I have a small Celeron machine which runs Ubuntu 16.04.3 LTS, and every time I need to reboot it (about once a month), I have to power it off, pull the plug and power it on again.

The thing is that it won't reboot automatically, because it stops with a message Reached target Shutdown. So I've stopped using sudo reboot, but do a sudo poweroff instead and shortly thereafter that message appears.

When I wait for a couple of minutes an additional message is shown 3102533.654120 unregister_netdevice: waiting for lo to become free. Usage count=1. The second (as in time measurement) counter is high, about 3102533, which amounts to about 36 days, probably the time of the last reboot. So there is still something running in the background issuing that message.

Since this already happened before, and most of the Google hits are related to Docker, I made sure to stop all containers docker stop $(docker ps -a -q), and to shut down the docker service sudo systemctl stop docker before issuing the sudo poweroff.

In that strange power off state it is also not possible to power off the machine with a normal power button press (a very long press does power it off, iirc) and a reset button press does also not restart the machine, which I find to be very strange. It's a http://www.asrock.com/mb/Intel/N3150DC-ITX/

What causes the most concern to me is the fact that the "hdd"-light (it's a ssd) is sporadically blinking up, as if it were interacting with the disc, which makes me afraid of corrupting something when pulling the power plug. https://www.youtube.com/watch?v=T3ojE1un7WE

Is it safe to pull the plug? How can I track down the cause of this problem? I can't do much rebooting with the machine, as it hosts some databases which are constantly getting accessed.

Above was on Feb.12, what follows is on Mar.16

I just "rebooted" the machine again. Same procedure as above, since it won't turn off.

This time I did no apt upgrade/dist-upgrade before rebooting, I did that afterwards, to make sure that something being upgraded is not the cause for this problem.

I pressed ctrl-alt-del a couple of times while waiting for it to shut down, it had no effect, until a message appeared:

Ctrl-Alt-Del was pressed more than 7 times within 2s, rebooting immediately

(I don't think that I pressed them that quickly, I believe that they got cached somehow or I pressed it for a long time) followed by a

2697473.41.. systemd-shutdown[1]: Failed to finalize DM devices, ignoring (the extra space before DM is part of that message)

and then a

2697473.63.. reboot: Restarting system

But it won't restart, the HDD light will still flicker occasionally, the display won't clear the messages.

Pressing the reset button does not reset the machine. The button it not faulty.

A long-press of the power button powers off the machine. Another press restarts it, then the reset button works as expected, I can press it at any time and it will cause the system to restart immediately.

After it was powered on, I did the apt update/upgrade/dist-upgrade and sudo poweroff'ed it again. It powered off just fine.

There is something really weird happening when the machine is powered on for days, which then must be causing this problem.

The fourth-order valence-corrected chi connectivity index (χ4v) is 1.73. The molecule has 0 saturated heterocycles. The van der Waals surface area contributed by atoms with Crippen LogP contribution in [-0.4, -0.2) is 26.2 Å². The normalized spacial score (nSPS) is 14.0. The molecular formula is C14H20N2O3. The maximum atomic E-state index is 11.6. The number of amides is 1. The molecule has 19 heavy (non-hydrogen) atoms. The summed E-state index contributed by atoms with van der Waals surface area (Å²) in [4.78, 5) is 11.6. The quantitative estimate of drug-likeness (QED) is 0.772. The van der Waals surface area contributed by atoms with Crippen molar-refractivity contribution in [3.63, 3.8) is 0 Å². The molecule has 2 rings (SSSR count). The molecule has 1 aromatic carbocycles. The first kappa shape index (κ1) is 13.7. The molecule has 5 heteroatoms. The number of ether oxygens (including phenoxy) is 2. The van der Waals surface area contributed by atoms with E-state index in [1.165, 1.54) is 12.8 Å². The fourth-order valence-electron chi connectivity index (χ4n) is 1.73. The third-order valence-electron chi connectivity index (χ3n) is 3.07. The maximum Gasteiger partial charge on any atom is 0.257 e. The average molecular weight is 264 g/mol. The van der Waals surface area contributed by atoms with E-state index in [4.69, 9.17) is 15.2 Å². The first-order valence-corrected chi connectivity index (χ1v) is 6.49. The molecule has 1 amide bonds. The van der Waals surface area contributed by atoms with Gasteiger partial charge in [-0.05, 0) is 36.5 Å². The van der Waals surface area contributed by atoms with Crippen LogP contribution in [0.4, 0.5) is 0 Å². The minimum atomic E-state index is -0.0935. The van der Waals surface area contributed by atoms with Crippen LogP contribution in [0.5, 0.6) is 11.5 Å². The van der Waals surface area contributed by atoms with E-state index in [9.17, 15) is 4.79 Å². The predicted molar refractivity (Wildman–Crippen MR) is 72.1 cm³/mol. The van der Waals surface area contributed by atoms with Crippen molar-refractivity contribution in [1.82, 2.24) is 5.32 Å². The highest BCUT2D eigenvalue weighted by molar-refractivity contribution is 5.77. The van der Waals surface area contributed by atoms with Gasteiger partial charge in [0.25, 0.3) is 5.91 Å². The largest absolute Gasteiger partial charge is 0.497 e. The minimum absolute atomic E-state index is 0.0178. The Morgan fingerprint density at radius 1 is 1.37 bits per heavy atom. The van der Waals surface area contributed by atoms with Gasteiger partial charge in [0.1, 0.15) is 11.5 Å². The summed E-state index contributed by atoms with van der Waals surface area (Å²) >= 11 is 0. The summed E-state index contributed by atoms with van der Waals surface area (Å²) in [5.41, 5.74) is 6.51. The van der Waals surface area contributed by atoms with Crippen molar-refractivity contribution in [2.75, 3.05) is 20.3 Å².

I'm using molly-guard, I'm not sure if maybe that could cause some issues. When I issue the sudo shutdown I do it locally on the attached keyboard, so molly-guard has no effect. But I doubt that molly-guard is the source of the trouble.

I did a top -b > test-pre-reboot-no-upgrade.txt prior to issuing the sudo shutdown, here is the output https://pastebin.com/nZnJzRKu

  • @Fox I added some info. The reset button is definitely not faulty. It just doesn't react in that state. After a reboot it works as expected. – Daniel F Mar 16 '18 at 19:34

Try add param nolapic in grub.cfg


sudo update-grub


helped me

tried these parameters here noapic nolapic noacpi irqpoll noapm nodma nomce

otherwise it did not help. Solved the question - recompiled initramfs:

sudo update-initramfs -u

  • I'm somewhat scared of trying this out. Are there possible side effects to doing this? – Daniel F Mar 16 '18 at 19:40
  • If something hurts, you can always return by removing a bad parameter – Alex_Krug Mar 18 '18 at 4:32
  • I've had this on my radar for some time now, today I added nolapic and rebooted. At least the system is working. I'll follow up with the result when I know it, which should be in about a month. – Daniel F May 25 '18 at 14:06
  • nolapic downgraded the cpu to a single core cpu. I was wondering about the performance during this month a couple of times, but then again, I'm throwing a lot of work at it, so I thought well, that's the limit. Today I planned a reboot, and after rebooting I noticed that it was downgraded to a single core device, luckily I had a screenshot from htop from right before the reboot, which confirmed that it was already at single core before today. – Daniel F Jun 21 '18 at 9:11
  • But it is shutting down now. But I'm not sure if this is related to nolapic, because it turned out that a docker container running rabbitmq had created a 40GB log file, and now I'm deleting all the log files of docker and mongod before poweroff, as well as manually umounting an ssd, so that might be cause for trouble in the first place. Yet there's still an error message right before shutdown, need make a video of it next month, because it just flashes in quickly. – Daniel F Jun 21 '18 at 9:14

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